Nor did the Attorney-General address the ambiguity of the term ‘Executive Government’.  Does it include, as claimed by Professors Megan Davis and Gabrielle Appleby, ‘independent statutory offices and agencies – such as the Reserve Bank, as well as a wide array of other agencies including, to name a few, Centrelink, the Great Barrier Marine Park Authority and the Ombudsman’? (see https://www.theaustralian.com.au/inquirer/indigenous-voice-to-parliament-only-works-if-its-free-to-choose-what-to-talk-about/news-story/8361479386a83d8f569640a25622e4fd). Why not dispel the ambiguity once and for all?

[36] https://ulurustatement.org/the-statement/view-the-statement/.

[37] [1975] ICJR, at pp. 85-86.

[38] See Brennan J at p.41 and Toohey J at pp.181-182 (Mabo v Queensland (1975)175 CLR 1).

[39] [1975] ICJR at pp. 77-8.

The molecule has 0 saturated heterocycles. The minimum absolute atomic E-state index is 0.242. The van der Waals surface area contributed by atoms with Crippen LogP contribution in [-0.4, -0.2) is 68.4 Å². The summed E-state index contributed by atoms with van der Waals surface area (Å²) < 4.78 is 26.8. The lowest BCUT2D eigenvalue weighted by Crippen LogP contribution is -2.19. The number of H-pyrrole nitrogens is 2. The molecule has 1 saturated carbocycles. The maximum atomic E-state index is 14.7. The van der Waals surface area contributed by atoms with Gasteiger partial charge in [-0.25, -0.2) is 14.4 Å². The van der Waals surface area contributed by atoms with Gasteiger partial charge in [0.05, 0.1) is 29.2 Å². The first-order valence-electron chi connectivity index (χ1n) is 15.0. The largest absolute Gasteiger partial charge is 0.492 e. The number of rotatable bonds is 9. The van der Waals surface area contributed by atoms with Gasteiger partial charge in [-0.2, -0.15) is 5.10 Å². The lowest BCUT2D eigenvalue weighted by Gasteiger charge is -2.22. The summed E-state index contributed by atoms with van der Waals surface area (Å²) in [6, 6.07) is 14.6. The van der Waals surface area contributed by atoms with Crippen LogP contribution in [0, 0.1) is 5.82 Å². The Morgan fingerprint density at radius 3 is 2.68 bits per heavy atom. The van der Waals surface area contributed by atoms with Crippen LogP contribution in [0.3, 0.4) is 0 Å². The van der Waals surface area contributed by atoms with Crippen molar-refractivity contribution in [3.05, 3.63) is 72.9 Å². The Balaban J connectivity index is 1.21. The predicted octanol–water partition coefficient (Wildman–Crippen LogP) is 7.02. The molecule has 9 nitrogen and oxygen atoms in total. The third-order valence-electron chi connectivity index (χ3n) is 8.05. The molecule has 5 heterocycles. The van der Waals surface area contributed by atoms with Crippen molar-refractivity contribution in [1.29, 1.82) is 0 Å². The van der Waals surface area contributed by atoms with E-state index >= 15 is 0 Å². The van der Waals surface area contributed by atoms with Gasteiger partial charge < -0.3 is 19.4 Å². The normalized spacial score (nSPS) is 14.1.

[40] See https://mailchi.mp/natsicc/the-voice-a-step-forward-on-the-journey-of-reconciliation

[41] Frank Brennan, ‘On Aboriginal Land: Seeking a Place at the Table; Recognising 50 years since the 1967

Referendum’, 2017 Lowitja Oration, available at https://www.dunstan.org.au/wp-content/uploads/2018/11/DDF_LODO_2017_Brennan.pdf.

[42] Anthony Albanese, ‘A Moment to Unite’, 2023 Lowitja Oration, available at https://www.pm.gov.au/media/moment-unite-lowitja-odonoghue-oration.


Topic tags: Frank Brennan, Voice to Parliament, Uluru Statement from the Heart, Indigenous, Constitution



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Existing comments

A very gracious and thought-provoking read once again by Fr Brennan.